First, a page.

aLfRedO tRiFf

in this article for vulture, entitled Zombies on the Walls: Why Does So Much New Abstraction Look the Same? übercritic jerry saltz seems absorbed with the idea of "form."*
Now something’s gone terribly awry with that artistic morphology. An inversion has occurred. In today’s greatly expanded art world and art market, artists making diluted art have the upper hand.
what saltz means by "inversion" is that instead of driving new movements (as their counterparts did in the early Twentieth Century), artists now simply seek how to fit within a "global style catalog" --courtesy of the art market. the received notion inherent to postmodernism is that all has already been tried (but all this is blasé).

why this averment?    
A large swath of the art being made today is being driven by the market, and specifically by not very sophisticated speculator-collectors who prey on their wealthy friends and their friends’ wealthy friends, getting them to buy the same look-­alike art.
i'm surprised by saltz' sluggish tempo: contemporary art is precisely the business of "not very sophisticated speculators-collectors." who is naive enough to refrain from investing in trendy artworks just because the prototypes seem cacophonous?

saltz is discussing (not the exception, but) the rule.
The artists themselves are only part of the problem here. Many of them are acting in good faith, making what they want to make and then selling it. But at least some of them are complicit, catering to a new breed of hungry, high-yield risk-averse buyers, eager to be part of a rapidly widening niche industry.
c'mon jerry, artists want recognition & buyers normally buy actual trends. they are both concomitant elements in a market field, but not the cause.  
Galleries everywhere are awash in these brand-name reductivist canvases, all more or less handsome, harmless, supposedly metacritical, and just “new” or “dangerous”-looking enough not to violate anyone’s sense of what “new” or “dangerous” really is, all of it impersonal, mimicking a set of pre-approved influences.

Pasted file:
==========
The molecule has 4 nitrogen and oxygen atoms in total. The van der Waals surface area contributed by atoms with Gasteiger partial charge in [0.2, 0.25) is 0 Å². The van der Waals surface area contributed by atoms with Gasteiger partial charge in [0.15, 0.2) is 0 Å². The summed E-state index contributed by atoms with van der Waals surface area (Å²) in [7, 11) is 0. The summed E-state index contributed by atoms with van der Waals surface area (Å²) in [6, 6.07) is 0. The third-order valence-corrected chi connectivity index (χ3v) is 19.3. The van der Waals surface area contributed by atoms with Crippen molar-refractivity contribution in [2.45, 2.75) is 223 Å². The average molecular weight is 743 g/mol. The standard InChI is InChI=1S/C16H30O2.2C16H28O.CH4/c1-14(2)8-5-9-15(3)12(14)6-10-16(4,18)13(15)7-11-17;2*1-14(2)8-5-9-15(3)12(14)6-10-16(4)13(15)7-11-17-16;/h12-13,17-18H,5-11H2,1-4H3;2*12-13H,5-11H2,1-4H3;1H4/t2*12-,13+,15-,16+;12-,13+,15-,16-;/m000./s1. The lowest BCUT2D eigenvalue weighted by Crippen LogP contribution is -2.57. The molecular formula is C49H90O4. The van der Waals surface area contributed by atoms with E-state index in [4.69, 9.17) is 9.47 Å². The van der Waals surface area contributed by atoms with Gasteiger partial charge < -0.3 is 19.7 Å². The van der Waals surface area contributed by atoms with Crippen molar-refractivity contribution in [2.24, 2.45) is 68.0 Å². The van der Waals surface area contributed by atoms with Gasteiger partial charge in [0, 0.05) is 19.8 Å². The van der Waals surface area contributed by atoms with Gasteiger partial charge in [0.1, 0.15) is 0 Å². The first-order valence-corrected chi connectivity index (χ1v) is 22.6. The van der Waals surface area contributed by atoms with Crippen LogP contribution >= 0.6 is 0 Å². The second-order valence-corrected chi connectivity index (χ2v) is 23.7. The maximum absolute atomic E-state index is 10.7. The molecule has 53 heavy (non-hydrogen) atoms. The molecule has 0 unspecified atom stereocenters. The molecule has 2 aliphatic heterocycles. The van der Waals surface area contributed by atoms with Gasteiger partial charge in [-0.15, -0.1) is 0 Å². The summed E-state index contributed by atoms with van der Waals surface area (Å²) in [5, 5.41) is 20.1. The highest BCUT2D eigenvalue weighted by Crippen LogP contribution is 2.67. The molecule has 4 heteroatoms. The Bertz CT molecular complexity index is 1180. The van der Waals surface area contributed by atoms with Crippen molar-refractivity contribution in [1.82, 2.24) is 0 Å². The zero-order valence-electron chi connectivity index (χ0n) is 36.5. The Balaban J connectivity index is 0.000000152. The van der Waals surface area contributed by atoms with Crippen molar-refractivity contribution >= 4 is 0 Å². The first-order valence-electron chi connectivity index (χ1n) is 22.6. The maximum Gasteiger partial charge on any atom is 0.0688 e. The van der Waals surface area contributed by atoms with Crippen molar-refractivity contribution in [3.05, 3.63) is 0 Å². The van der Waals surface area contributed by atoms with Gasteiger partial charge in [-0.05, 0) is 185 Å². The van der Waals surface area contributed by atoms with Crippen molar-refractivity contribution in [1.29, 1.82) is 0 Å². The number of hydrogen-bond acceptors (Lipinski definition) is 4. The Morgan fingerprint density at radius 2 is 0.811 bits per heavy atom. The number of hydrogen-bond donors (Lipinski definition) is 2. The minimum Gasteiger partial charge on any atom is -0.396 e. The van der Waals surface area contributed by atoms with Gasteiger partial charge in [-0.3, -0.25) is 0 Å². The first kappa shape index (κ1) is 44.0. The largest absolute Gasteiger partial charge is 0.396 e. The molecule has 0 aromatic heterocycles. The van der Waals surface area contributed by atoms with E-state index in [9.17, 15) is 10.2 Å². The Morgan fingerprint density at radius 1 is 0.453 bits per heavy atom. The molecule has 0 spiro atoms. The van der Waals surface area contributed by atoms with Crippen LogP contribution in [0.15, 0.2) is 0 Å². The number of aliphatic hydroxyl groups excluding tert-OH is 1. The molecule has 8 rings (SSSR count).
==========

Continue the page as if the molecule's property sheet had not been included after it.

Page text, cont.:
let's come back to "pre-approved influences," which i call arthoodication. 

the rubells' arthoodication of oscar murillo, for example, is not a mere whim of über-collectors. there is a whole apparatus at work here: critics, exhibition spaces, magazines, curators etc. it takes time and effort to arthoodicate art. and not all arthoodication works the same way,

let's follow the logic. according to saltz, "galleries everywhere are awashed in brand-name reductivist canvases." but zombie formalism is just one drop in the bucket. with contemporary art one could use wittgenstein's idea of Familienähnlichkeit.

suddenly, contemporary art is plagued with "gender variants" of different pseudo families. suddenly, the unbeseeming prospect that zombie art may rule the art world becomes reality.

* a point i don't want to pursue here is saltz's use of form, which he takes for granted. the easy way out is to use form as a crutch. what is the "content" of these paintings above? too easy to just assume that content here is, well, "abstraction." that won't do because the old form/content begs the question on the very thing saltz would like to define. someone could retort that the paintings have to look similar since they belong in the same form-field. saltz is left with a mere assumption of abstraction (as form) which he uses to demote this (zombiesque) form as derivative. does it make sense?

Wednesday, April 8, 2015

redefining conceptual parameters

1- food isn't about nutrition 
2- talk isn't about info  
3- charity isn't about helping 
4- art isn't about beauty 
5- medicine isn't about health 
6- consulting isn't about advice 
7- school isn't about learning 
8- research isn't about discovery 
9- politics isn't about policy